Do certain proteins linked to Alzheimer’s and Parkinson’s disease interact to promote cognitive changes?
Brian Gordon, Ph.D.
Washington University in St.Louis
St. Louis, MO - United States
Alzheimer’s disease and Parkinson’s are often associated with certain characteristics that sometimes appear specific to each disease— loss of memory and other cognitive functions in Alzheimer’s and problems with movement in Parkinson’s. However, studies show that both disorders, may have an overlap of variety of characteristics. Individuals with Parkinson’s often have problems with cognition, and both diseases can increase one’s risk for hallucinations and delusions. Both disorders may also share certain biological markers (or biomarkers) at the molecular level, including clumping of multiple types of protein in the brain causing damage to brain cells. The beta-amyloid protein forms clumps known as beta-amyloid plaques, a hallmark of Alzheimer’s disease. Another protein known as alpha-synuclein loses its normal shape and clumps together in the brain (called Lewy bodies), characteristic of individuals with Parkinson’s disease. Nonetheless, many individuals with Alzheimer’s or Parkinson’s may develop both plaques and Lewy bodies in their brain. Studies suggest that beta-amyloid and alpha-synuclein may interact with one another, impacting the formation and progression of disease.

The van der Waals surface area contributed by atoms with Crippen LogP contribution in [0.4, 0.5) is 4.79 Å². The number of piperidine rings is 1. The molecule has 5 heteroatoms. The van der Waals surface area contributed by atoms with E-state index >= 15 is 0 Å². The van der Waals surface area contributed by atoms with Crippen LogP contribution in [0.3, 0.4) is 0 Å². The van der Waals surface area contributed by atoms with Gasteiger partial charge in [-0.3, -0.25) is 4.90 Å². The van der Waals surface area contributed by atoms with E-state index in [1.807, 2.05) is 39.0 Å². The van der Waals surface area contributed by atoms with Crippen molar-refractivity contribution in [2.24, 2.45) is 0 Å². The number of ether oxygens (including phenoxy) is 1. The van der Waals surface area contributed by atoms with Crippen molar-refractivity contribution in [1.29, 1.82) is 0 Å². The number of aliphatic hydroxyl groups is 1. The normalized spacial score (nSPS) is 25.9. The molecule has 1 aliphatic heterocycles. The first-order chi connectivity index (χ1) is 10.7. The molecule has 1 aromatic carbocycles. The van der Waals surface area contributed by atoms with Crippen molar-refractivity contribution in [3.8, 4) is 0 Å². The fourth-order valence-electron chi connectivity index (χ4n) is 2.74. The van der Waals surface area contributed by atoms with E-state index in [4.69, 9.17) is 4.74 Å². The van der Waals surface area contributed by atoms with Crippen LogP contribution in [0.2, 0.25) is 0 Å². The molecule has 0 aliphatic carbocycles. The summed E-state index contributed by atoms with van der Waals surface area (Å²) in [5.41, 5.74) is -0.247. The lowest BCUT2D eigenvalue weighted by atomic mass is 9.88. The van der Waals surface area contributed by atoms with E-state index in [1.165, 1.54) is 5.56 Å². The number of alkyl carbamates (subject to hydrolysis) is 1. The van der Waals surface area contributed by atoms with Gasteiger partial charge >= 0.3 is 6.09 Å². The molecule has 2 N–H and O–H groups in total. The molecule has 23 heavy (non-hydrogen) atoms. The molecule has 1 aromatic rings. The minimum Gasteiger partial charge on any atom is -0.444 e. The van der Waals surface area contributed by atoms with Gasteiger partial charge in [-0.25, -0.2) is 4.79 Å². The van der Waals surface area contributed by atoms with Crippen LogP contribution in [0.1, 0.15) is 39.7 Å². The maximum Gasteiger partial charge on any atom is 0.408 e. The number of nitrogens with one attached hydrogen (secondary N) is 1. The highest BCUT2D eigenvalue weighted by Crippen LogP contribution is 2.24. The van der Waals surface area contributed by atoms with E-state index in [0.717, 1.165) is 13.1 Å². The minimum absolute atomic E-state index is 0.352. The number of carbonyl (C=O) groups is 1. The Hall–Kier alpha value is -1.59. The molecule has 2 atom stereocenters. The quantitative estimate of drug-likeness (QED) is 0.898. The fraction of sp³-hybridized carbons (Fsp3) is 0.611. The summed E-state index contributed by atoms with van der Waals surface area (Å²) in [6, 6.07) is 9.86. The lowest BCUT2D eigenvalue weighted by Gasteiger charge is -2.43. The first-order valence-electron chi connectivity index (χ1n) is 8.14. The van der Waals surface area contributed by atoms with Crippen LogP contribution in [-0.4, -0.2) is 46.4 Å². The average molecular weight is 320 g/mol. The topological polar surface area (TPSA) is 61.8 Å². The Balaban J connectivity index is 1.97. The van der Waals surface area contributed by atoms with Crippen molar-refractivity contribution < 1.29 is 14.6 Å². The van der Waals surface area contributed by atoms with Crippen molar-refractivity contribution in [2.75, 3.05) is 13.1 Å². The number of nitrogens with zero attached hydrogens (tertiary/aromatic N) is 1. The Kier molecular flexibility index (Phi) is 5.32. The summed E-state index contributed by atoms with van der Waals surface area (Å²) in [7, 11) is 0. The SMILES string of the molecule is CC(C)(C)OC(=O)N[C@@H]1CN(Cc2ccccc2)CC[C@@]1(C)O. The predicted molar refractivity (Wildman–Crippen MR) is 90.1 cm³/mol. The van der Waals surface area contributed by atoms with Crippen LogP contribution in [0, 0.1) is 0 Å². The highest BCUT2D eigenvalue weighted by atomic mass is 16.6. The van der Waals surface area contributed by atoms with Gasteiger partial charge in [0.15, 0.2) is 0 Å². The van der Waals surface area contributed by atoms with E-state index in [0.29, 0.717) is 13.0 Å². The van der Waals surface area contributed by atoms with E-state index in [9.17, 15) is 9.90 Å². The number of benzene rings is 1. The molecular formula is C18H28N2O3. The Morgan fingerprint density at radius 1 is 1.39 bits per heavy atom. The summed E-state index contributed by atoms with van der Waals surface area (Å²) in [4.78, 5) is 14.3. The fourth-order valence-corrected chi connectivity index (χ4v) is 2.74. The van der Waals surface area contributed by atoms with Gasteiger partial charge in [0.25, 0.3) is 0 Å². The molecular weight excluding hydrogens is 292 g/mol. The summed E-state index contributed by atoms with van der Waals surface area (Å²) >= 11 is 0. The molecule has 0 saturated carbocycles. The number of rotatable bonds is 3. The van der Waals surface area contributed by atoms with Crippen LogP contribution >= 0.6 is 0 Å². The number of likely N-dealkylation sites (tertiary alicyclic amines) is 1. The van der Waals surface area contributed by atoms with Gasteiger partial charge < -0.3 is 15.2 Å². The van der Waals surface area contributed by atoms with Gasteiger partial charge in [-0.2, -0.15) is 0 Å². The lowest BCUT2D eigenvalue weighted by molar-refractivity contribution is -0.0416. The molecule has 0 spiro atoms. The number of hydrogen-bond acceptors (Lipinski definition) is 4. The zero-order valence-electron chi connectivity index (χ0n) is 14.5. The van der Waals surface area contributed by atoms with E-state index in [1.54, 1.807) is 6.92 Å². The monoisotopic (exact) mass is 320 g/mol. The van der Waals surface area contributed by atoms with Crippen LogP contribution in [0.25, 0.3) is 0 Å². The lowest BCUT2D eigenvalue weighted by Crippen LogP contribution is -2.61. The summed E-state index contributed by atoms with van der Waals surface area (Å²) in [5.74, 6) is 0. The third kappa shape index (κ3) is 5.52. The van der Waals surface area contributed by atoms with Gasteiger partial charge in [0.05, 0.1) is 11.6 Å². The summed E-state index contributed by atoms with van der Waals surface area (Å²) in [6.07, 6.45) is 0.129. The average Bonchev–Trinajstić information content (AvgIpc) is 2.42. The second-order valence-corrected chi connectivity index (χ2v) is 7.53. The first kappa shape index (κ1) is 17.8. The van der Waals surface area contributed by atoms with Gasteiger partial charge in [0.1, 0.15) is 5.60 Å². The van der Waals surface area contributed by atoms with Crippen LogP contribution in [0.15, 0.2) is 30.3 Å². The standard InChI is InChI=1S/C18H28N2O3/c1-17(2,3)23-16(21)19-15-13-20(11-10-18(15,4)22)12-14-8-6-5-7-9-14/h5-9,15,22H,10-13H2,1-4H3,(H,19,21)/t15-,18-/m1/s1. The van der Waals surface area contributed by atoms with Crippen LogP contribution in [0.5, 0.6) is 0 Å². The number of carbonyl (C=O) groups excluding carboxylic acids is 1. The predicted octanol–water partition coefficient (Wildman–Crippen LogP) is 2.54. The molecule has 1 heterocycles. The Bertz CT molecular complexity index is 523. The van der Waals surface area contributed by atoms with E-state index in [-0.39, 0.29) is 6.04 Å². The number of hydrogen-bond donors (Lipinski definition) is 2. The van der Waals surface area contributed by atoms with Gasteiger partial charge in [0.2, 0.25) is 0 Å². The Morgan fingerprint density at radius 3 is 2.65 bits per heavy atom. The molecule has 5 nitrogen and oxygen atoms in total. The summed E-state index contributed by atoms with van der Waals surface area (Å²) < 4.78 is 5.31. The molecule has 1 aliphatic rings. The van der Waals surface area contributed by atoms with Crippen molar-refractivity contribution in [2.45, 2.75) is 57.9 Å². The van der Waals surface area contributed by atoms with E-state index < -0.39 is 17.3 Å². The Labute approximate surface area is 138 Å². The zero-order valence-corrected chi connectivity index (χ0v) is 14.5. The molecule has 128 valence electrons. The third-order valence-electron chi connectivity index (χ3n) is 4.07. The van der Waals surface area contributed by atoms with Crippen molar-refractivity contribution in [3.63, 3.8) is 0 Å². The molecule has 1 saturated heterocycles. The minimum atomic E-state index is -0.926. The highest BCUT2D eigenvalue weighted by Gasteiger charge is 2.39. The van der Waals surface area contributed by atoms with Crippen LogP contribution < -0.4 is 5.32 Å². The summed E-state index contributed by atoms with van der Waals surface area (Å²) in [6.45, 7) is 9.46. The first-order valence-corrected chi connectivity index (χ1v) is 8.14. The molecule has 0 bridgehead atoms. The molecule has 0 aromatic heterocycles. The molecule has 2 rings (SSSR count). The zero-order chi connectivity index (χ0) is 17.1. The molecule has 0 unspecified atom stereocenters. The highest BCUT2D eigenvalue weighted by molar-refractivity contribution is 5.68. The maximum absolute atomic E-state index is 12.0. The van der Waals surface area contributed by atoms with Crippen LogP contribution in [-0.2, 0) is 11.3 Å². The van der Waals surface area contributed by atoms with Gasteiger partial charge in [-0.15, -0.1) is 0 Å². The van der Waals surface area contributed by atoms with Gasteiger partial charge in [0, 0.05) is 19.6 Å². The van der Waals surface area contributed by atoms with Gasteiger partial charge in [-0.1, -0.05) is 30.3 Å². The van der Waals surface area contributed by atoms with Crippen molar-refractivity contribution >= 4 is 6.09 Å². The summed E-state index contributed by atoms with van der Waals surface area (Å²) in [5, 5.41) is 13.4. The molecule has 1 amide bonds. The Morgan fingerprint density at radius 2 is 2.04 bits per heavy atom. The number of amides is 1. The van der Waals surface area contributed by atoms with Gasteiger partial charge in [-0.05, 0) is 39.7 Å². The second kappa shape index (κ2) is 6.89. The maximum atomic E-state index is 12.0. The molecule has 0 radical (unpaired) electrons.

Dr. Brian Gordon and colleagues will examine the interplay between multiple biomarkers of brain diseases and their impact on brain health. First, the researchers will measure beta-amyloid and alpha-synuclein levels in people who have (1) early-stage Alzheimer’s, (2) early-stage Parkinson’s disease, (3) later stage Parkinson’s or (4) no cognitive impairment. This effort will utilize brain data, CSF and blood samples from participants in ongoing studies of both diseases. The researchers will then examine whether individuals with high levels of beta-amyloid and alpha-synuclein are more likely to develop cognitive problems and dementia, and whether this increased risk may be linked to interactions between these proteins.
In addition, Dr. Gordon and colleagues will explore another potential marker of disease called neurofilament light chain (NfL). Neurofilaments are proteins that make up the nerve cell structure. These proteins get dispersed in the CSF and blood after the nerve cells die. Recent studies have found that NfL levels may become abnormally high in a variety of brain disorders. Dr. Gordon’s team will measure NfL content in the CSF and blood samples to determine if elevated levels are linked to cognitive changes in early Alzheimer’s and Parkinson’s disease.
The study results could refine our understanding of how protein interactions impact a variety of brain disorders. They could also lead to improved methods of diagnosing such disorders at an early stage.
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